"Let's Talk About Sex:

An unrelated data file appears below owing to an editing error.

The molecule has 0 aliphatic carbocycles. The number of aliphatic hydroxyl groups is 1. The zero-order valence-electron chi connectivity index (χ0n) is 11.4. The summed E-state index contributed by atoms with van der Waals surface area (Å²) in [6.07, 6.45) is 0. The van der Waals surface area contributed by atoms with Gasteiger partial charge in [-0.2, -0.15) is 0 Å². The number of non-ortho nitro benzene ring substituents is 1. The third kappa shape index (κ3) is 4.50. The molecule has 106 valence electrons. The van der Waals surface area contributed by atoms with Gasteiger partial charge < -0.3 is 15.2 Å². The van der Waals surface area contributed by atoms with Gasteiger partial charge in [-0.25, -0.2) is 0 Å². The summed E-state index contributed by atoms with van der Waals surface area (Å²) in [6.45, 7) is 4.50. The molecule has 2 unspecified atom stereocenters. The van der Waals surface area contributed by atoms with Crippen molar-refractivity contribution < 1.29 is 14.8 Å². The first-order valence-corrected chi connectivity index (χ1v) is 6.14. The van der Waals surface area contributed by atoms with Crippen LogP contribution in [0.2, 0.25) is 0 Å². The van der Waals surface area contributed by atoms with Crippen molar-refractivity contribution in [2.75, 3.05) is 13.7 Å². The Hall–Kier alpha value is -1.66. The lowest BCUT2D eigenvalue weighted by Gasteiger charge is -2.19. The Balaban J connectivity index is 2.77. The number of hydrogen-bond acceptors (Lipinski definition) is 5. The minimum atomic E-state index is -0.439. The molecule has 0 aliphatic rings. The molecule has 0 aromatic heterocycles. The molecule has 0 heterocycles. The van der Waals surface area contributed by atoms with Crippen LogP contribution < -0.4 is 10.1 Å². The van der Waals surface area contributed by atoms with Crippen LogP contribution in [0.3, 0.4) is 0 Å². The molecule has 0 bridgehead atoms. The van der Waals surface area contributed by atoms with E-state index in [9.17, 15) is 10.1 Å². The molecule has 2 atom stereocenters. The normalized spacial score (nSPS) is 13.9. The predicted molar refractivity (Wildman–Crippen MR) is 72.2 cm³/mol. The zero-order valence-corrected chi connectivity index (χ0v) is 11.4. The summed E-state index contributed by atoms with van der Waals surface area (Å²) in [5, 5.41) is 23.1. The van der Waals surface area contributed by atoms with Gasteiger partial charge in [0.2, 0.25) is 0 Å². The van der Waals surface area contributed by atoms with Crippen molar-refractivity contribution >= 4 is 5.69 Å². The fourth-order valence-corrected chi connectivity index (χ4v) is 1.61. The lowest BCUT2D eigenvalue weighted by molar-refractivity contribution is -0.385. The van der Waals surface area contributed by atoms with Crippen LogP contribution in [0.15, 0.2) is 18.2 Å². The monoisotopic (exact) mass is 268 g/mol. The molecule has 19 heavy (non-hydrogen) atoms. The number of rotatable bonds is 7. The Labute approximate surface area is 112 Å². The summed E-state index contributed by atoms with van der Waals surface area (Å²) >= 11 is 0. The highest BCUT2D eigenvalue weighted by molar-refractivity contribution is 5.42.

Critics of The Monk stress its pornographic elements and the opposition of natural, subversive libidinal forces against the cultural order. However, discourses about love and sex prevail against depictions of sexual acts. The Monk exemplifies Foucault's observation of the increasing discursivization of sexuality by transferring confessions and vows from the religious into the private sphere. Significantly, these discourses not only serve to control but also to elicit desire, which is less hidden and repressed but constitutes the focus of an obsessive concern. The lovers do not represent anarchic or innovative forces because they merely repeat the cultural pattern of arousing and hedging desire. Lovers, families and the church rival each other for power in the field of sexuality without any significant differences in the structure of their behaviour, so that The Monk criticizes the sentimental view of the private sphere.